Monday, November 28, 2005


Here's a surprising change of heart: Jonathan Ross, who anchored the BBC coverage of Live8 has admitted that he thought the bill for the event had been ill-considered.

Ross had Damon Albarn as a guest on his chat show last Friday, and surprised Albarn by agreeing with his attack on the line-up:

Speaking to the singer, Damon Albarn, on his chat show, Friday Night with Jonathan Ross, he admitted he was filled with "regret" at not having spoken out against the lack of African performers at the event on 6 July and singling out bands such as Velvet Revolver and Pink Floyd's reunion as part of his criticism.

"It was, at times, very patronising. I could have swapped Velvet Revolver for just about anyone. I can understand why they did it. They wanted maximum exposure in the Western media and to do that they need stories. Pink Floyd reforming gets you an awful lot of attention.

"Other acts were chosen to attract different parts of a Western audience, certainly to get the media attention, which they achieved and which they wouldn't with African musicians," he said.

[Albarn] questioned "what kind of feeling is being sent out to the world when a concert is organised, presumably to raise awareness and the world doesn't see anyone from Africa there?"

To this, Ross replied: "I agree with you and regret not saying anything about it on the day. The [concert] bookers probably now feel the same way but at the time it probably didn't occur to them."

Somehow, though, we doubt that Geldof and Harvey Goldsmith are regretting the decisions they made - they were pretty vocal about how (effectively) nobody wanted to see any African acts before the event took place, and now the focus has been shifted to selling the DVD in aid of EMI's bottom line, we'd be very surprised if Bob was thinking it might have been better to have, say, an Ethiopian presence that went beyond a spot of stage-dressing for Madonna's act.

There was, of course, a sudden scrabbling to add a token presence to the event, and it seems there might have been a bit of high-profile strongarming to get even that - according to Firoze Manji's comment on a blog over on the Red Pepper website, the lack of African talent nearly led to a direct snub to the Geldof festival:

I was informed by a senior Officer at Oxfam in Kenya that Mandela had originally refused Geldof's invitation to appear at Live8 criticising Geldof for the lack of Africans involved - but I can't verify this

Meanwhile, the spin from Geldof continues to try and portray the outcome of Live8 in the best possible light. Last week an email circulated, partly intended to encourage people to email Peter Mandelson calling for a fair result in the world trade talks - recipients are encouraged to click on a link to send an email calling for trade justice. It's a good idea, although the fact the first half of the email from Bob is a 'didn't we do well' affair applauding the "success" of Live8 does create a confusing mixed message.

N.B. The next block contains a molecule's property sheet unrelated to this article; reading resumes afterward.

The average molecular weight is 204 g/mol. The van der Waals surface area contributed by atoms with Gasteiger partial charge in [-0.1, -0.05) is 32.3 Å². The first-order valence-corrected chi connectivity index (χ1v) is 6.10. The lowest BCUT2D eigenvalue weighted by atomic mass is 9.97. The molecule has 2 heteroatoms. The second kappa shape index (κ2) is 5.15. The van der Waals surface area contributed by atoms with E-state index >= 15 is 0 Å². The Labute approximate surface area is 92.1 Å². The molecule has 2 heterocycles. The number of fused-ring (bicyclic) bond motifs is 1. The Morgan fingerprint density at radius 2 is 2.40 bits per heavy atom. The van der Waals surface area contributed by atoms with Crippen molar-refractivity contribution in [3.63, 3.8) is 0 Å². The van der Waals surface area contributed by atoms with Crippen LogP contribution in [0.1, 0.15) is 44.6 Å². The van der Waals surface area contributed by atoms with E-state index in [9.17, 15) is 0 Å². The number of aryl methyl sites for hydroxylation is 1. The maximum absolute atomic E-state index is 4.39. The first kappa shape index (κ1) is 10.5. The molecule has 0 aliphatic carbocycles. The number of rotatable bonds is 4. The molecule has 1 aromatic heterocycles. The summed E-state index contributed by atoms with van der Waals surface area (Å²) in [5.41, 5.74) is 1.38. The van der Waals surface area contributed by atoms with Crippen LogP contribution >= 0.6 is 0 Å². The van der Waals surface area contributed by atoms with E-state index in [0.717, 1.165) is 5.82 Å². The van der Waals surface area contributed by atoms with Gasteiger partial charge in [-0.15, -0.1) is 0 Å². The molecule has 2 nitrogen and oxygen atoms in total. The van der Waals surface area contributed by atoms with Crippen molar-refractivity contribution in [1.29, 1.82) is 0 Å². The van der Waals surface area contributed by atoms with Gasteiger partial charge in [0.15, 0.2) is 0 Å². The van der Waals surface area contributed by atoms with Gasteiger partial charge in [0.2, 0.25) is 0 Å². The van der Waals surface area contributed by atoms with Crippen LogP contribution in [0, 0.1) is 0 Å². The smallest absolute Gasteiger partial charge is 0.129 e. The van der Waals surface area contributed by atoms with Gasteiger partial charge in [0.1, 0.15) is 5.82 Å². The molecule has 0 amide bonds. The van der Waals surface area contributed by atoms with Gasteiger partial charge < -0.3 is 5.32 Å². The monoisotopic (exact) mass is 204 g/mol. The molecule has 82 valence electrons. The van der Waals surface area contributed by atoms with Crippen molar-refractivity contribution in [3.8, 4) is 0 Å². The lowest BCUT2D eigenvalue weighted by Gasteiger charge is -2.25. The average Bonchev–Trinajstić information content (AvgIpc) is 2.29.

In that self-applauding segment, Geldof trumpets: Oxfam reckons that if the G8 keep their promises, by 2010, these commitments will save 4.5million lives per year. You personally helped to make that happen. That's a hell of a result.

Hmm. Well, it is a hell of a result, in the sense that it's a hell of a lot poorer than should have been achieved with so much popular support for a change in how we interact with the developing world. What Geldof doesn't mention is that even Oxfam - the NGO most likely to see the positives in what Western governments grudgingly hand over - described those promises as having "fallen short of the hopes of the millions around the world campaigning for a momentous breakthrough.” Other organisations were more outspoken - the Jubilee Debt fund described the debt deal's shortcomings: It argued that the “G8 debt deal is not 100 per cent debt cancellation” as demanded by campaigners, “immediately benefits only 18 countries” and “reinforces the harmful economic policy conditions enforced through the Heavily Indebted Poor Countries (HIPC) Initiative”; Action Aid said "what Africa needed from the G8 was a giant leap forward, all it got was tiny steps. The deal that has been announced falls way short of our demands. We have some aid, but not enough, some debt relief but not enough and virtually nothing on trade. Once again Africa's people have been short-changed" and Christian Aid's response sounds like a direct attack on the Bob and Bono show:

This will not make poverty history,” the NGO said, adding it was “a vastly disappointing result. Millions of campaigners from all over the world have been led to the top of the mountain, shown the view and now we are being frogmarched down again.”

The email also makes us return again to the question we asked the other week - if Geldof considers it's worth sending a round robin to try and force pressure on Mandelson at the trade summit, why the hell wasn't some of the acres of poster space bought to flog the Live8 DVD not used to make the call? Even a ten per cent strip at the bottom with a slogan on could have made a difference.

After all, Geldof found space in his email to plug the DVD:

P.S. If you'd like to relive LIVE 8, the official DVD is just out - all 16 hours of it - almost certainly the greatest live music recording ever released. To find out more click here.

Okay, he might not have made poverty history. But he certainly has done all he can to ensure that gift-buying problems for fortysomething blokes have become a thing of the past.

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